In April of 2016, secretary of state John Kerry addressed MDC Honors College students at the Miami Freedom Tower, where he remarked that we must “find a diplomatic solution to the catastrophic civil war in Syria.” His efforts to broker a ceasefire in Syria were, however, partly hindered by Iran’s participation in the Syrian Civil War.
Iran has been playing a much larger role as a regional power in recent years, most notably in Syria with its deployment of elite troops there, but that is not to say the Iranian Nuclear Deal has been responsible for Iran’s emergence as a dominant force in the Middle East. Repealing the deal, however, would ensure a restart of the nuclear proliferation efforts which in the long run could multiply Iran’s influence in the Middle East.
Trump has called the Iranian Nuclear Deal “disastrous,” but even his appointee for Secretary of Defense agrees there is no better alternative. During his hearing, when asked about the Iran Nuclear Deal, former four-star general James “Mad Dog” Mattis stated that “we have to live up to it” while stressing that it isn’t a “friendship treaty.”
If opposition from a former marine, four-star general, and now secretary of defense is not convincing enough to not repeal the Iran Nuclear Deal, we can take a look back at history to when the US was in a similar situation. In 1994, under the Clinton administration, a deal was brokered with North Korea which sought to stop the enrichment of uranium and therefore remove the possibility of nuclear proliferation; however, in 2002 the Bush administration stopped all funding to the Korean Peninsula Energy Development Organization (KEDO), an organization created in order to provide energy to North Koreans who depended on more powerful nuclear reactors for electricity before the arms deal was reached.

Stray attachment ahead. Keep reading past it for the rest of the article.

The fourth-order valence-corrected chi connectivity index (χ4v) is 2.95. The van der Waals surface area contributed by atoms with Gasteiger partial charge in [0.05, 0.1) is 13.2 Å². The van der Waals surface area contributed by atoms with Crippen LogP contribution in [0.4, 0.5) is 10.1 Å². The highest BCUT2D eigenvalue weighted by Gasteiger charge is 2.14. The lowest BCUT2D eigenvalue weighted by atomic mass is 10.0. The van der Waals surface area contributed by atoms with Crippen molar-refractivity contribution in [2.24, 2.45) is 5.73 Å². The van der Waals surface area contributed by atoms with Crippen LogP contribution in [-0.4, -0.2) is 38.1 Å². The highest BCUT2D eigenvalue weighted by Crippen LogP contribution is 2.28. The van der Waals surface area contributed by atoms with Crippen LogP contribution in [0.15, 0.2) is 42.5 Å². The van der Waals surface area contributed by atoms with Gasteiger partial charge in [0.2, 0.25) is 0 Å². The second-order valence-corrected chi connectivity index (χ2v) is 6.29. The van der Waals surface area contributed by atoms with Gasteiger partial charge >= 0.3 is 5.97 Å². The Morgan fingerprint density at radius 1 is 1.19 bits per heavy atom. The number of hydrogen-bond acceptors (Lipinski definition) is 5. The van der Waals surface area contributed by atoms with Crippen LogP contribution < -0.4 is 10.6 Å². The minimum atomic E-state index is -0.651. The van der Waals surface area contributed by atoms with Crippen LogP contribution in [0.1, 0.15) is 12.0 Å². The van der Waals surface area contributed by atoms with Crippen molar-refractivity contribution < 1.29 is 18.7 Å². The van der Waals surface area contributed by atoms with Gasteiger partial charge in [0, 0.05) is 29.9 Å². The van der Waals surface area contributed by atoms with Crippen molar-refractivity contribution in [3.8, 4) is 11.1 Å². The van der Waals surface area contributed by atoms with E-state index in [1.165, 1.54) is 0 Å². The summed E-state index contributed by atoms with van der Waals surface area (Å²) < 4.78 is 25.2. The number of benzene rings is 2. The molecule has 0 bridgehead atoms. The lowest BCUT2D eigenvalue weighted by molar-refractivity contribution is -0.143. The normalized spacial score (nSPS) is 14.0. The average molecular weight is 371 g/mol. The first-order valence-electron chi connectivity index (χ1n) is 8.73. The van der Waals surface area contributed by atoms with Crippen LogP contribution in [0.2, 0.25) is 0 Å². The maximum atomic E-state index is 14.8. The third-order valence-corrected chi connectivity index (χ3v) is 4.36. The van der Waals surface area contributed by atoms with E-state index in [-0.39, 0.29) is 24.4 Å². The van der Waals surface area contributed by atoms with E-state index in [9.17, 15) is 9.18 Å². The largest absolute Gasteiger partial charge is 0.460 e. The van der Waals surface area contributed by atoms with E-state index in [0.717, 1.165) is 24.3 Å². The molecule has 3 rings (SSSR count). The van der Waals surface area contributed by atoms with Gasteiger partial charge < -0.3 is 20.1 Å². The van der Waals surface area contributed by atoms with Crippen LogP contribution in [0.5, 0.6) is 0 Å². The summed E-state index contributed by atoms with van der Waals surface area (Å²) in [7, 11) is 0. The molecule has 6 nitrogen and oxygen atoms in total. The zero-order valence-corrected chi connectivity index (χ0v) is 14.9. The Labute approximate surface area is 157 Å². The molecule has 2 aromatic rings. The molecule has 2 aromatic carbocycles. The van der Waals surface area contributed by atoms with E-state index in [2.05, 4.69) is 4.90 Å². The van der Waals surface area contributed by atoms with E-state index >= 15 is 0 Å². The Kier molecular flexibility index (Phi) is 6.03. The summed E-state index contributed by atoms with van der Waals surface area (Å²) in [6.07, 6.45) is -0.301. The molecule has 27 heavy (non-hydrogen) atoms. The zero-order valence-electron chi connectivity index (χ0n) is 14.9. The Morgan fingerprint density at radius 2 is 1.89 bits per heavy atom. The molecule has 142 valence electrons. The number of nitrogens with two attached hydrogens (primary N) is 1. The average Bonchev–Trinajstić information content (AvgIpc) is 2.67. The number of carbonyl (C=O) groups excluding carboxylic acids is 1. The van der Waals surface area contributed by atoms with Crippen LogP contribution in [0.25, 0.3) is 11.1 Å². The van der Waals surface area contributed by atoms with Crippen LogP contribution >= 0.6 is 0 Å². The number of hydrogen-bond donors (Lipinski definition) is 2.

Upon the cancellation of funding to KEDO, the entire deal fell apart and North Korea went on to proliferate and successfully develop a nuclear weapon only four years later in October of 2006. A nuclear Iran is the greatest threat to stability in the Middle East. If the Iran deal gets repealed and Iran follows in the footsteps of North Korea, a nuclear arms race could arise in the Middle East as Saudi Arabia begins a nuclear program of its own and Israel increases its nuclear stockpile.
The nuclear deal reached by the Obama administration puts a stop to proliferation efforts in exchange for sanctions relief. This element of the deal is frowned upon by most opponents of the deal because it gives Iran more money to spend supporting proxy militias and terrorist organizations in the region. However, the lifting of sanctions also help the common people of Iran, increasing their presence in global trade and therefore being more exposed to western Culture.
If the Castro regime did not fall after 50 years of sanctions and embargo, there is no reason to believe that by keeping Iran isolated we are weakening its radical leadership and regional interventionism.
The powerful effects of free trade are best described by Voltaire on the London Exchange by drawing a parallel to our complicated relationship with Iran: “Go into the London Stock Exchange – a more respectable place than many a court – and you will see representatives from all nations gathered together for the utility of men. Here Jew, Mohammedan and Christian deal with each other as though they were all of the same faith, and only apply the word infidel to people who go bankrupt.”